This section is from "The Horticulturist, And Journal Of Rural Art And Rural Taste", by P. Barry, A. J. Downing, J. Jay Smith, Peter B. Mead, F. W. Woodward, Henry T. Williams. Also available from Amazon: Horticulturist and Journal of Rural Art and Rural Taste.
W. F. Heikes of Dayton, O., has published a practical little treatise of twelve pages, with the above title. It appears to be very suitable to any one intending to enter into this business, dealing practically with such subjects as soils, modes of propagating, distances apart for planting, root grafts, cultivation, management of seeds, transplanting budding. It is the only publication of the kind we have seen in a cheap form. Price 25 cents. The value of it is enhanced considerably with a list of trees suited to different latitudes, from 37o to north of 40o.
This is a question that is often asked by owners of lawn mowers, and it is not to be wondered at when we consider that the general use of these machines is comparatively in its infancy in this country. There are a few simple rules necessary to be followed in using lawn mowers, which we give as follows:
The lawn should be kept free from stones and such other rubbish as would tend to injure the knives.
The grass should be cut often, and never be allowed to get over four inches in length (three is better), this makes the work of cutting easy, and avoids straining or breaking the machine.
The mower should be well oiled and kept clean; this is a very important item, as I have seen many good lawn mowers condemned and thrown aside when all they needed was cleaning and oiling.
" These stakes need not be over six feet high, and may be set about four feet apart each way. As the plants grow, tie them up to the stakes; but that will not be required over half a dozen times during the season. Twenty plants thus treated will, he thinks, yield as much fruit as double the quantity on any other plan, and in quality, he declares, there is no comparison. The common field plan of leaving Tomatoes to grow up as they list, spreading everywhere over the ground, may be, as truck-growers say it is, the way in which the heaviest weight of fruit can be had in proportion to the labor spent; but in this way the fruit is more acid."
We occasionally hear of people being quite at a loss to know what to do with trees received in a cold time, or when the ground is frozen. The way is, either deposit the packages in a cellar as they are received, or open them and set the roots in earth until the weather changes: or a trench may be made in the open ground, even if the surface must be broken with a pick-axe, and the trees laid in until they can be planted. They may remain in this state quite safe all winter. Every season we receive packages of trees from Europe in mid winter, and we find no difficulty in taking care of them in this way.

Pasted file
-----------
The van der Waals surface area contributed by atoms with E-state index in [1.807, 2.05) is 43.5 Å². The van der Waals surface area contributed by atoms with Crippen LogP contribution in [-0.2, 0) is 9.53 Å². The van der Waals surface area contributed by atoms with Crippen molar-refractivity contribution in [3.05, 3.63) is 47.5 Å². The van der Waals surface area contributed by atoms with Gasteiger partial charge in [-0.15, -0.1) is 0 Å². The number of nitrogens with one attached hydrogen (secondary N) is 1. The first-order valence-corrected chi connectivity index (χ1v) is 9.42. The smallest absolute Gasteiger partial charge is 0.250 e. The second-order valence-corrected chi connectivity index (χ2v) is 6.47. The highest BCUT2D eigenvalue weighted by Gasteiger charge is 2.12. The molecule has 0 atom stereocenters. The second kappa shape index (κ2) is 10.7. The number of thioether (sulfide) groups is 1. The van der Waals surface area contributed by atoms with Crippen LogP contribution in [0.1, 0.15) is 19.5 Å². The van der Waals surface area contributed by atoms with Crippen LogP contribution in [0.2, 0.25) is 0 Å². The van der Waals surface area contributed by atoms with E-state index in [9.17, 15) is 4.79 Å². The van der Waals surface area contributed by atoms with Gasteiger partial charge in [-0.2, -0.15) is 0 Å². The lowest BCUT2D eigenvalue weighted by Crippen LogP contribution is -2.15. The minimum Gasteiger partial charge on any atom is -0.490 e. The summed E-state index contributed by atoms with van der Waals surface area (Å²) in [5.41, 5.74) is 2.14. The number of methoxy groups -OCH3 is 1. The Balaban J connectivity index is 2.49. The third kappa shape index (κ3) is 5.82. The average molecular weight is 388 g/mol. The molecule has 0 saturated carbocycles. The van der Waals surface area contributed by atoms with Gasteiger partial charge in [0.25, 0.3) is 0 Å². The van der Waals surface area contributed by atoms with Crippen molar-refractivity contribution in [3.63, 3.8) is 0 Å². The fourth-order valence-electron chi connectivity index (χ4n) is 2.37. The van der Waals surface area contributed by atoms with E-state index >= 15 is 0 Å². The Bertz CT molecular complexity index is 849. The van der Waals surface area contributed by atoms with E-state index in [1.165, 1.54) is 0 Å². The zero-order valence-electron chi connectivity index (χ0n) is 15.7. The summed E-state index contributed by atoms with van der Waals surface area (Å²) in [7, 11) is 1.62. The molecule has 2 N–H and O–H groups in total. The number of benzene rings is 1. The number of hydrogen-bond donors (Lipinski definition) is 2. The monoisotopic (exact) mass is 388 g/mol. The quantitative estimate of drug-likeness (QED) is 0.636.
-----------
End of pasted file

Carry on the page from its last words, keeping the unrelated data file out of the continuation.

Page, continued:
I am not disposed to paint a word picture of my own home or its surroundings in winter, but as I look out upon the snow to-day, and notice how cheerful the brilliant green of the Austrian pines, hemlocks and spruces appear, toned down by the more somber colors of the various species and varieties of the arbor vitaes, I cannot help thinking that, if the surroundings of farmers' homes are so cheerless in winter, it is merely because there is no disposition on the part of the farmer to make them otherwise. The first cost of our best and most hardy evergreens is so trifling that no one need put that in as an excuse for not planting them, after which very little attention will insure beautiful trees in a very few years. A few handsome evergreen trees about a place soon change the entire aspect in winter, and instead of the cold, cheerless outlook, they will impart to it warmth and beauty Moore's Rural.